|POSTER BOY OF THE '80s?|
|JOE TORRE WAS TRADED TO MAKE ROOM FOR KEITH IN '75.|
THE FRONT PAGE
- Magnum P.I. in spikes. That's how I remember Keith Hernandez. Peel away the veneer and below was a fierce ballplayer who revolutionized first base defense, was uncanny in delivering clutch hits and, of course, partied like a rock star. A man's man. What's not to like?
THE BACK PAGE
- Decent bullet-points, but what stands out is how much Hernandez jacked up that batting average from '78, nearly 100 points.
- Looks like Hernandez hadn't fully grown his iconic mustache yet.
- Hernandez was coming off his career year in '79, sharing the MVP award with Willie Stargell.
- In the spring of '80, around the time when this card was hitting packs, Sports Illustrated's baseball preview was hitting newsstands with him on the cover: "Who Is Keith Hernandez and What Is He Doing Hitting .344?''
- The '80s would be a turbulent and rewarding time for Hernandez as the game became more popular but further saturated in money and drugs. It was true then as it is now: Baseball is a microcosm of society.
- While Hernandez was leading the Cardinals to their '82 World Series win with eight RBI, he was in the throes of addiction. He was one of seven players who testified during the Pittsburgh drug trials in '85. His trade from the Cardinals to the Mets in midseason of '83 was due in part because Manager Whitey Herzog knew of his drug use and thought he had become a cancer.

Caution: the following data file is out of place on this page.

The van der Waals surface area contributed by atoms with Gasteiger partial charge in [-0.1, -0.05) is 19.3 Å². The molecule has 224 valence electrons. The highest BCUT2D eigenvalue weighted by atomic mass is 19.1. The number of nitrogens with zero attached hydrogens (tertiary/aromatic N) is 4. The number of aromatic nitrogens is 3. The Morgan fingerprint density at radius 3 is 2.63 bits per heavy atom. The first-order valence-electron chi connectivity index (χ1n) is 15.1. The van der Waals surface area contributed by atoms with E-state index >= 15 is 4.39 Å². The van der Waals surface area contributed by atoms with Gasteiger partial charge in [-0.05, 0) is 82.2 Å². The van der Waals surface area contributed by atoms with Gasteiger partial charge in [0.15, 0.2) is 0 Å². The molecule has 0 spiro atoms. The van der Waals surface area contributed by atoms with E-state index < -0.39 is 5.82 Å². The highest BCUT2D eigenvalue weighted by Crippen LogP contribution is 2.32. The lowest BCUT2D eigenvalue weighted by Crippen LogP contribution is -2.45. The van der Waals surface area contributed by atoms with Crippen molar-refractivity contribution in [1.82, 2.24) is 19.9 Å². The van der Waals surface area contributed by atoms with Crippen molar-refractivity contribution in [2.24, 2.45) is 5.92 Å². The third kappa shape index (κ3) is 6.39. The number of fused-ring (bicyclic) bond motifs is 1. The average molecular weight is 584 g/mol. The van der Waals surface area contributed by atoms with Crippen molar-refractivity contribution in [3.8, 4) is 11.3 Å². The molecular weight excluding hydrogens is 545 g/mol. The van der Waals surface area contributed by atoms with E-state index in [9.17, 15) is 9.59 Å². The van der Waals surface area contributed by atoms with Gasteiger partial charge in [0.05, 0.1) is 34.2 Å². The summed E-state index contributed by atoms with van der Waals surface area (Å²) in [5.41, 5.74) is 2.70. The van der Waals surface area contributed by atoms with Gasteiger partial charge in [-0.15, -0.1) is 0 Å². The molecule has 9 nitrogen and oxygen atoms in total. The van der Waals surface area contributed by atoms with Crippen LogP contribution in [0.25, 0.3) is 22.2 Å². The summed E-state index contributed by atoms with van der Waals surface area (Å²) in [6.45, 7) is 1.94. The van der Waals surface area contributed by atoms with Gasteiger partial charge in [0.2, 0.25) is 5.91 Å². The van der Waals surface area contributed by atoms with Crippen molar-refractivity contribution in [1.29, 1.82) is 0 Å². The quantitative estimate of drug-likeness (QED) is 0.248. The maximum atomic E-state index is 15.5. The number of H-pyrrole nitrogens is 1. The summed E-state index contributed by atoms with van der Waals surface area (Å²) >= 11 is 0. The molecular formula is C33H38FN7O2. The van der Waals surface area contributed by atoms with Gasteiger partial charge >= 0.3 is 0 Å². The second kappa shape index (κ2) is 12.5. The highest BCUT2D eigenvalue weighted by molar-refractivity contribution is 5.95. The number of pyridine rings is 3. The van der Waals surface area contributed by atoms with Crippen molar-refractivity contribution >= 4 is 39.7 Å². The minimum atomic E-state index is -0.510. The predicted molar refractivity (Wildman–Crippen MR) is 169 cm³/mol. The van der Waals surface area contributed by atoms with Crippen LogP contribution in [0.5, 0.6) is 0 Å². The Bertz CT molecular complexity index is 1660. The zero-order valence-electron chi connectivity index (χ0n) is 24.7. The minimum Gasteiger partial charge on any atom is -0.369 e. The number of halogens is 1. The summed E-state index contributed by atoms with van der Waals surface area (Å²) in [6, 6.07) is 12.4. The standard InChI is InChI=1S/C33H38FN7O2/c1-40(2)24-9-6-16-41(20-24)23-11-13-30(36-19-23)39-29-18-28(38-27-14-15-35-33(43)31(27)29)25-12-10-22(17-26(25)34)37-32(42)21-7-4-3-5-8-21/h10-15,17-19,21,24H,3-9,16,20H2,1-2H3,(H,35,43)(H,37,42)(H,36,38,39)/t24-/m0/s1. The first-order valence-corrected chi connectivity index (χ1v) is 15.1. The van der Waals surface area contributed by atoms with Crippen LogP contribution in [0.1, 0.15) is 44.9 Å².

- Wore No. 37 with the Cardinals but switched to 17 with the Mets because 37 was retired in honor of Casey Stengel.
- After acquiring Hernandez, the Mets went from last place to World Series champions in three years.
- When it was an official stat from '80-'88, Hernandez was the all-time leader in game-winning RBI with 129, including a record 24 in '85. I loved that stat and want it brought back. Who's with me?
- Hernandez v. Strawberry during photo day in spring '89 was a noteworthy brawl sparked because Hernandez and Gary Carter didn't support Strawberry when he wanted to walk out of camp in a contract dispute.
- Hernandez's lasting legacy might be his aggressive defense at first base. While most first basemen of the era were lumbering behemoths, Hernandez played cat-like and had a rifle for an arm. He completely took away bunts and sacrifices to the right side.
- Pete Rose once said bunting on Hernandez was like "driving the lane against Bill Russell.''
- Hernandez also forced a rule change in the way first baseman took pickoff throws. Hernandez would position himself in foul territory so he could get the tag down with his right hand more quickly. Now, a first baseman cannot be in foul territory when the ball is pitched. Also, because of his range, he could play way off the bag, and because of his arm, with the Mets, he took most of the relays .
- Finally, if you're a Hernandez fan or just a fan of '80s baseball, check out this simply awesome half-satirical, half-documentary short I'm Keith Hernandez by Rob Perri. Viewer discretion, especially at work and around children, is strongly advised. There is nudity and "sexual situations'' beginning at about the 15-minute mark. And for the record, Hernandez never starred in a porno film.
I'm Keith Hernandez from water&power on Vimeo.